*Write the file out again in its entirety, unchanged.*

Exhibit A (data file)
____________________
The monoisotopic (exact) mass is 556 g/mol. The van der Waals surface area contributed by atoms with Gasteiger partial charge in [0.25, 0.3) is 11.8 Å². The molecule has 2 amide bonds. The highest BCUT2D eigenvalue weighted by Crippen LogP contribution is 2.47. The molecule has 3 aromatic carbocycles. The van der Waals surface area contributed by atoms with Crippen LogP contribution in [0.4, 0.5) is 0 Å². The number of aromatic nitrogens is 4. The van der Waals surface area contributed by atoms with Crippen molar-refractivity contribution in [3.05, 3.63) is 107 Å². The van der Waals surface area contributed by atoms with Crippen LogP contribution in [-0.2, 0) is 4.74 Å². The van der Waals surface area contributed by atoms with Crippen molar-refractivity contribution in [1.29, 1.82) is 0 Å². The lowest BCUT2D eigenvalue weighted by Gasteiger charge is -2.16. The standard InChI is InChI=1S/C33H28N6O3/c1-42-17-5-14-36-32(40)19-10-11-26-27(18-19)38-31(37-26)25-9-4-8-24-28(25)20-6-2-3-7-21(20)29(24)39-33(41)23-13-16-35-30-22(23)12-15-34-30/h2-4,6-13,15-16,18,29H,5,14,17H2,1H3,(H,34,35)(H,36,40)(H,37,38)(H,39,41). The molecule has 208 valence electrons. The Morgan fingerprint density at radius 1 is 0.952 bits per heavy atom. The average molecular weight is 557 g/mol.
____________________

The monoisotopic (exact) mass is 556 g/mol. The van der Waals surface area contributed by atoms with Gasteiger partial charge in [0.25, 0.3) is 11.8 Å². The molecule has 2 amide bonds. The highest BCUT2D eigenvalue weighted by Crippen LogP contribution is 2.47. The molecule has 3 aromatic carbocycles. The van der Waals surface area contributed by atoms with Crippen LogP contribution in [0.4, 0.5) is 0 Å². The number of aromatic nitrogens is 4. The van der Waals surface area contributed by atoms with Crippen molar-refractivity contribution in [3.05, 3.63) is 107 Å². The van der Waals surface area contributed by atoms with Crippen LogP contribution in [-0.2, 0) is 4.74 Å². The van der Waals surface area contributed by atoms with Crippen molar-refractivity contribution in [1.29, 1.82) is 0 Å². The lowest BCUT2D eigenvalue weighted by Gasteiger charge is -2.16. The standard InChI is InChI=1S/C33H28N6O3/c1-42-17-5-14-36-32(40)19-10-11-26-27(18-19)38-31(37-26)25-9-4-8-24-28(25)20-6-2-3-7-21(20)29(24)39-33(41)23-13-16-35-30-22(23)12-15-34-30/h2-4,6-13,15-16,18,29H,5,14,17H2,1H3,(H,34,35)(H,36,40)(H,37,38)(H,39,41). The molecule has 208 valence electrons. The Morgan fingerprint density at radius 1 is 0.952 bits per heavy atom. The average molecular weight is 557 g/mol.